July 22, 2015; WHYY-FM (Delaware Valley, PA)

“Stories are data with soul,” noted one of the actors recently involved in presenting an excerpt from a play to the mayor, members of city council, and the public in Chester, Pennsylvania. The play represents the culmination of an 18-month project, Chester Made, to gather information from local residents about the struggling city’s existing cultural assets and to understand how the community perceives the role of arts, culture and the humanities in revitalizing Chester. And while the project has resulted in a literal map of cultural assets, the play uses storytelling and theater techniques to animate the map and ensure that authentic voices from the community are heard.

Chester Made grew out of a 2012 city-planning initiative, which called for development of a cultural corridor. But without a clear picture of what was already happening in the city from a cultural perspective, it was hard to know how to make it better. And with no designated cultural leadership, it was essential to first cobble together a coalition of partner organizations, including Pennsylvania Humanities Council (PHC), Just Act, Widener University, Chester Arts Alive!, The Artist Warehouse and the City of Chester. The project led to the creation of the Chester Made Ensemble, local actors who first were trained to interview their neighbors about personal experiences with arts and culture, and then were coached to weave the stories they heard into a theater piece.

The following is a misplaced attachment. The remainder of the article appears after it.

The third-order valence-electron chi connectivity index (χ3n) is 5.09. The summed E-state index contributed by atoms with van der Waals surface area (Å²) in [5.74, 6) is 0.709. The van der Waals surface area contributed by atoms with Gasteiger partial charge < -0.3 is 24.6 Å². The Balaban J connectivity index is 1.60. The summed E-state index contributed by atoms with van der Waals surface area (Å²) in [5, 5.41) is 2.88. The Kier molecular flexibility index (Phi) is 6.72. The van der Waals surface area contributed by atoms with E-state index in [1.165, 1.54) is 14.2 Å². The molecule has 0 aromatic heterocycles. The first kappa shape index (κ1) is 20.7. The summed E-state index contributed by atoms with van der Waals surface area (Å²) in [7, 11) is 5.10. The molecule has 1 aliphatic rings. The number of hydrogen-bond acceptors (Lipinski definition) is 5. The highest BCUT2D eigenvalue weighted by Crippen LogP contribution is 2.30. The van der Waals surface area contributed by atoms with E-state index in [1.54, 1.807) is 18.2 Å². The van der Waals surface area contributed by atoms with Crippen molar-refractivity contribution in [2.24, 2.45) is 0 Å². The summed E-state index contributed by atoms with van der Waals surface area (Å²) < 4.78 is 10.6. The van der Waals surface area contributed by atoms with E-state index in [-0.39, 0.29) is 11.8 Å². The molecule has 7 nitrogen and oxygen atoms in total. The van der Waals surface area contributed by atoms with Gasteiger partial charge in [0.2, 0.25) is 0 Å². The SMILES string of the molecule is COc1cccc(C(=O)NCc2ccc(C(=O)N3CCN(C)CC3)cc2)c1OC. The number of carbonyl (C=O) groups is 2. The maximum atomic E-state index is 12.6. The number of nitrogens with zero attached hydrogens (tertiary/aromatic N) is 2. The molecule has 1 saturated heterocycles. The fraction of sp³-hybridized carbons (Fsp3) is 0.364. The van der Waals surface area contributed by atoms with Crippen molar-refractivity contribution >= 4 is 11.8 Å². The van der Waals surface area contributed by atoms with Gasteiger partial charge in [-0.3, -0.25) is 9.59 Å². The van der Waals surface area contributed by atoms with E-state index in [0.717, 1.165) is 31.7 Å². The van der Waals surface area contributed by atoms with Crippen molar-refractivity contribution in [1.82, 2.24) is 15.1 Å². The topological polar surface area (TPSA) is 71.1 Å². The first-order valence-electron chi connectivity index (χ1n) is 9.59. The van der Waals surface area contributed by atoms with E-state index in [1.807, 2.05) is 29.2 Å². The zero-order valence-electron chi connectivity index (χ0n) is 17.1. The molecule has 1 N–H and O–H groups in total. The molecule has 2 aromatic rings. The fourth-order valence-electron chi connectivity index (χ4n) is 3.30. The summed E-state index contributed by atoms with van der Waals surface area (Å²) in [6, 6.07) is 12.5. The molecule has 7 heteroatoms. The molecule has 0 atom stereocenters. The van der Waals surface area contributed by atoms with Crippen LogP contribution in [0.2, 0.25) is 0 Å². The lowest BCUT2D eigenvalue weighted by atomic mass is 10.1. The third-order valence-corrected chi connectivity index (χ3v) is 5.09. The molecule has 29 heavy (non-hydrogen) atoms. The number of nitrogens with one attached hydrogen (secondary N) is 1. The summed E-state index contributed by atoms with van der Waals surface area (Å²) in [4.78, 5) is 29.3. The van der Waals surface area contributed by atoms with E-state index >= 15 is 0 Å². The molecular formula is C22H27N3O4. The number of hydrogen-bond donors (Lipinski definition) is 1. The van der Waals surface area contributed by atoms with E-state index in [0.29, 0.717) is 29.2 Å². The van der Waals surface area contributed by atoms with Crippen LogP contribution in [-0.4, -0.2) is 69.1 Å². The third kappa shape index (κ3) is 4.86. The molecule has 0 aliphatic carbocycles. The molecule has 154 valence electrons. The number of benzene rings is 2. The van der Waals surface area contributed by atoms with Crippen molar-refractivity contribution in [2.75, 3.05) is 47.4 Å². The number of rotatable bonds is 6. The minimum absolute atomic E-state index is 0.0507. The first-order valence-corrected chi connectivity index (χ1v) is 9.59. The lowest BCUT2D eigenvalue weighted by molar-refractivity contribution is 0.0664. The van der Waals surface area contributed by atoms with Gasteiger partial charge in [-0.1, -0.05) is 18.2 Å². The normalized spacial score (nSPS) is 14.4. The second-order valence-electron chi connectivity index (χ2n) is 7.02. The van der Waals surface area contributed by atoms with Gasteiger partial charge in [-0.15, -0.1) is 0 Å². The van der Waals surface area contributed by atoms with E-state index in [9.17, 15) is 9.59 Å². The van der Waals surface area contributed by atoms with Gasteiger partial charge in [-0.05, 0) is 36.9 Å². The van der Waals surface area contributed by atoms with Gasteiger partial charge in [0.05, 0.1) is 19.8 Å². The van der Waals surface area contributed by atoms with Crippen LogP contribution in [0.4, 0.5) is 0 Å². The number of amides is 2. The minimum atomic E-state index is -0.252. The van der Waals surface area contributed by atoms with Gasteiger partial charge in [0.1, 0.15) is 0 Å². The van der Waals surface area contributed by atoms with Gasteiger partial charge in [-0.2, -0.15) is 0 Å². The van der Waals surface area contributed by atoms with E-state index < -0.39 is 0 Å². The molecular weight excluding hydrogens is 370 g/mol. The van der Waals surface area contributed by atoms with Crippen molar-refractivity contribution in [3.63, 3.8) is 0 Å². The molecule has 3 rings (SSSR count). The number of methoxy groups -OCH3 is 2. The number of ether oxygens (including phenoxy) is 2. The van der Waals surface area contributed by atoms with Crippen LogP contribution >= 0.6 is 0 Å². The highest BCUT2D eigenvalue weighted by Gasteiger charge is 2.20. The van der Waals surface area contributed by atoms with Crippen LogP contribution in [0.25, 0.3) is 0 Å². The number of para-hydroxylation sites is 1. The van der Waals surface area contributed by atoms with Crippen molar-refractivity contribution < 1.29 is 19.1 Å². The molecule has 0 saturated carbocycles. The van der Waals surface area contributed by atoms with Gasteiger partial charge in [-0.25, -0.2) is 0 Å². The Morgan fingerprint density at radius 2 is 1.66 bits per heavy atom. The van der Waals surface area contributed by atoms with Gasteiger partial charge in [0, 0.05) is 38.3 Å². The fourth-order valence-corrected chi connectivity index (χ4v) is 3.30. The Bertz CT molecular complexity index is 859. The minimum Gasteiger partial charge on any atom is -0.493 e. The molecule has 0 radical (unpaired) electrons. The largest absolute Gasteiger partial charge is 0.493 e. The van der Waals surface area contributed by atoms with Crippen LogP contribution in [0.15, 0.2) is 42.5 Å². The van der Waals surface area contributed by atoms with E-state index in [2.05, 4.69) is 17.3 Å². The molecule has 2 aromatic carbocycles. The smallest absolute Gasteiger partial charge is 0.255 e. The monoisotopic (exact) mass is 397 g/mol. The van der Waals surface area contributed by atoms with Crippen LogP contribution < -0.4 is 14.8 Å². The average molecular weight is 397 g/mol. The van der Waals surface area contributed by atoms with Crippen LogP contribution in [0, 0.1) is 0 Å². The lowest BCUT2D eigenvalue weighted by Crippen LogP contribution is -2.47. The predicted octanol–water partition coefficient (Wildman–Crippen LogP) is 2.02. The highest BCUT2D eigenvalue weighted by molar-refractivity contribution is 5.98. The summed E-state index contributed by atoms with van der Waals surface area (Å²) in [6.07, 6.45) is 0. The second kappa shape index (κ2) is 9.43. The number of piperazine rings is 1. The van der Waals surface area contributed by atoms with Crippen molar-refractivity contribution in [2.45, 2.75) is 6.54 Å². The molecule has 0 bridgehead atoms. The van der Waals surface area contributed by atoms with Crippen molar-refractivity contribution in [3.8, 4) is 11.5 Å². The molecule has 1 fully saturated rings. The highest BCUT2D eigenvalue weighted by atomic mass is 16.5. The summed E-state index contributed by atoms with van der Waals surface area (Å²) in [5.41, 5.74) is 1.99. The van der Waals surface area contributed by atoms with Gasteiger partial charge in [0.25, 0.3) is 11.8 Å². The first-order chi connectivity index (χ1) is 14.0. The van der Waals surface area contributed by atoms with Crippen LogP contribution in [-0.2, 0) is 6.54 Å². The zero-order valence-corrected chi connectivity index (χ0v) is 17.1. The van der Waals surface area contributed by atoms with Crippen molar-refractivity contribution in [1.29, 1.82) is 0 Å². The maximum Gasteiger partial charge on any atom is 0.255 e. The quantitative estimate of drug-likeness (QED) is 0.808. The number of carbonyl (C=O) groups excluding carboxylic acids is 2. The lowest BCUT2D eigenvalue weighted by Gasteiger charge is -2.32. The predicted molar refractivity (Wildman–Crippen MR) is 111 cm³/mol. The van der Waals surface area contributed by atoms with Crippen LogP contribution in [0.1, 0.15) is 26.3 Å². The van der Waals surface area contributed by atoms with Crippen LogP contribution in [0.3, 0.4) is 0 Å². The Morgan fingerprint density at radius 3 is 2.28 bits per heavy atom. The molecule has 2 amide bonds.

As noted in the Newsworks report, “Chester is a city in trouble. Much of the downtown is boarded up, and it is often listed as one of America’s most dangerous cities. The presence of Harrah’s Casino and the five-year-old soccer stadium, PPL Park, has done little to change that.” NPQ readers may recall reading about the city as a food desert that in 2013 welcomed a full-service grocery store, something its residents hadn’t had access to in a dozen years.

In many cities, “creative place-making” projects like Chester Made are meant to revitalize a community, first and foremost for current and prospective residents and businesses, but also in the hopes of attracting visitors. It may take a while before Chester becomes a cultural destination, but Chester Made is determined to keep moving the city in that direction and instilling pride of place in its 34,000 residents. According to the PHC website, nearly 75 local leaders are now engaged in developing and refining plans for the cultural corridor, and pop-up events are planned throughout the rest of 2015, with the hope of generating support for “large-scale public arts projects and other campaigns for cultural revitalization.”—Eileen Cunniffe